SIEM pioneer LogRhythm deserves its reputation. AI, log correlation, and other analytical methods are part of its solution. Since LogRhythm is less user-friendly than other SIEMs, integrating is easy but learning is harder.

Additionally, LogRhythm’s technique doesn’t detect all lateral movements. Detecting account switching requires analysts to manually combine timeframes. Lateral movement within your network is common for attackers seeking valuable information or assets. The solution’s detection engine overuses indications of compromise (IOCs) and struggles with advanced attacks.

  1. IBM QRadar SIEM

IBM QRadar SIEM provides real-time IT infrastructure monitoring. Modularity helps identify and prioritize threats. It enables many logging protocols, setup options, and extensive analytics. The system has an app store where QRadar users can download IBM and third-party content.

However, IBM QRadar’s high cost and complicated pricing plan and requirement for collaboration capabilities like chat tools and asset management are drawbacks. UEBA, a key component of next-generation SIEM, is limited in QRadar.

Upgrades in distributed contexts are complicated and time-consuming, and product support is sometimes limited (although upgradeable). The product’s reporting options are restricted and require external scripts.

  1. ManageEngine Log360

An integrated SIEM system with DLP and CASB, Log360, provides strong security. This sophisticated technology swiftly and accurately identifies, prioritizes, investigates, and responds to threats. Threat intelligence, machine learning, and rule-based detection let Log360 detect advanced threats. The entire incident management console lets organizations quickly fix threats and safeguard on-premises, cloud, and hybrid networks. Log360’s advanced security analytics and monitoring empower consumers to protect their data and gain total security awareness.

Log360 by ManageEngine is a premier SIEM tool for threat detection and risk mitigation. Log360 monitors network files, folders, and logs to alert you to odd activity. The compliance reporting tool keeps your organization resilient to growing cybersecurity threats by complying with GDPR, PCI DSS, HIPAA, and GLBA.

  1. Microsoft Azure Sentinel

Late in 2019, Microsoft announced Azure Sentinel, a powerful SIEM security tool. It is popular with Microsoft security and IT clients who wish to consolidate them into one pane. Azure Sentinel’s “pay-as-you-go” license model appeals to large organizations and small and medium-sized businesses. Its data onboarding is likewise smooth.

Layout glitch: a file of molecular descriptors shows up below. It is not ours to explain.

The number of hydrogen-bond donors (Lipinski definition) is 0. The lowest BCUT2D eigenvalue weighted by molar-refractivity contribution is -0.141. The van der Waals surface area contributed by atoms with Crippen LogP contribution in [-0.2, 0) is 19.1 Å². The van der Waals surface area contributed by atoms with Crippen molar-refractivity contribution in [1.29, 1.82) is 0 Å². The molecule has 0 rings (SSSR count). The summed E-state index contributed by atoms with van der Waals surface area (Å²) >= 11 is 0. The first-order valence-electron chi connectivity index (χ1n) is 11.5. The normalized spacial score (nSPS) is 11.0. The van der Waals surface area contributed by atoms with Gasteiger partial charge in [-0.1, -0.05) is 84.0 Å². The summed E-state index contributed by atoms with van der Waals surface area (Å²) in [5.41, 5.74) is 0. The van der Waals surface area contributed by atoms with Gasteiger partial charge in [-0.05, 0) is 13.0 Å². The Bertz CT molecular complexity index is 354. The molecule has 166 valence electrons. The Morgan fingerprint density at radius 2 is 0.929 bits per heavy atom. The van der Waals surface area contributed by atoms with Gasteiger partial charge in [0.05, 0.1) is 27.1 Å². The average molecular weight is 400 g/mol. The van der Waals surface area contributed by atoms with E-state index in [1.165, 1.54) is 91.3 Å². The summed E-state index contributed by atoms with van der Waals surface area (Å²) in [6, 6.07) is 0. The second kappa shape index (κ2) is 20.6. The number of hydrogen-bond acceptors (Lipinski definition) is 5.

However, Azure Sentinel has major drawbacks. It prioritizes Microsoft security and has fewer third-party security connectors than other leading SIEMs. This makes it unattractive for non-Microsoft security-using organizations. Security researchers unfamiliar with Microsoft data sources will also face a high learning curve.

  1. MCSA Enterprise Security Manager

McAfee Enterprise Security Manager detects sophisticated threats, manages compliance, and generates real-time reports. The user interface lets fresh resources handle various emergencies. McAfee Enterprise Security Manager may scale on-premises or in the cloud dependent on data needs.

McAfee Enterprise Security Manager has multiple log sources, which may increase network traffic. The system only logs the most significant information, therefore you may need to collect logs again to see event contexts.

Some McAfee users claim slow performance. Pop-up windows from system prompts and frequent updates might disrupt continuity.

  1. Elastic Stack

Elastic created the ELK stack, which unifies Elasticsearch, Logstash, and Kibana. Elasticsearch allows log searching and filtering. Logstash allows real-time log creation and collection from one location. Kibana displays statistics in graphs and charts.

Open-source application management and monitoring solutions work well. The ELK stack logs apps centrally, helping you find and fix issues quickly and ensure app performance. It helps organizations identify IT issues early so the security team can address them.

ELK has out-of-memory issues for queries with large index sizes, a multiplex design that makes project setup and management difficult, and no support for third-party tools. Due to its poor documentation and difficulty debugging, learning to use it needs a lot of trial and error.

  1. InsightlDR

InsightIDR from Rapid7 offers pre-built alerts and triggers. It streamlines security analyst work by combining data sources. Despite being cloud-forward, it offers on-premises log collectors.

One drawback of InsightIDR is the time and effort needed to search raw logs. Teams often use on-host log inspections to speed discovery. Without a user-friendly incident management interface, security event context is difficult to obtain.

Additionally, InsightIDR offers limited integrations. The SIEM system interfaces with other Rapid7 technologies and third-party vendors, which contradicts its main goal of becoming the enterprise’s security data repository.

Maximizing SIEM Effectiveness with Cyber GRC

The effectiveness of Security Information and Event Management (SIEM) solutions is closely linked to the structure of the organization, its governance, risk, and compliance (GRC) frameworks, and the presence of knowledgeable responders. Without a strong infrastructure consisting of architects, GRC personnel, and responders, the SIEM is nothing more than flashing lights. 

This holistic, continuous approach is crucial in detecting and responding to cybersecurity threats. By integrating SIEM with a dedicated Cyber GRC platform like Centraleyes, cybersecurity efforts are enhanced through increased visibility, improved compliance, proactive risk management, and streamlined governance processes. 

Start Getting Value With
Centraleyes for Free

See for yourself how the Centraleyes platform exceeds anything an old GRC
system does and eliminates the need for manual processes and spreadsheets
to give you immediate value and run a full risk assessment in less than 30 days

Looking to learn more about Best SIEM Tools?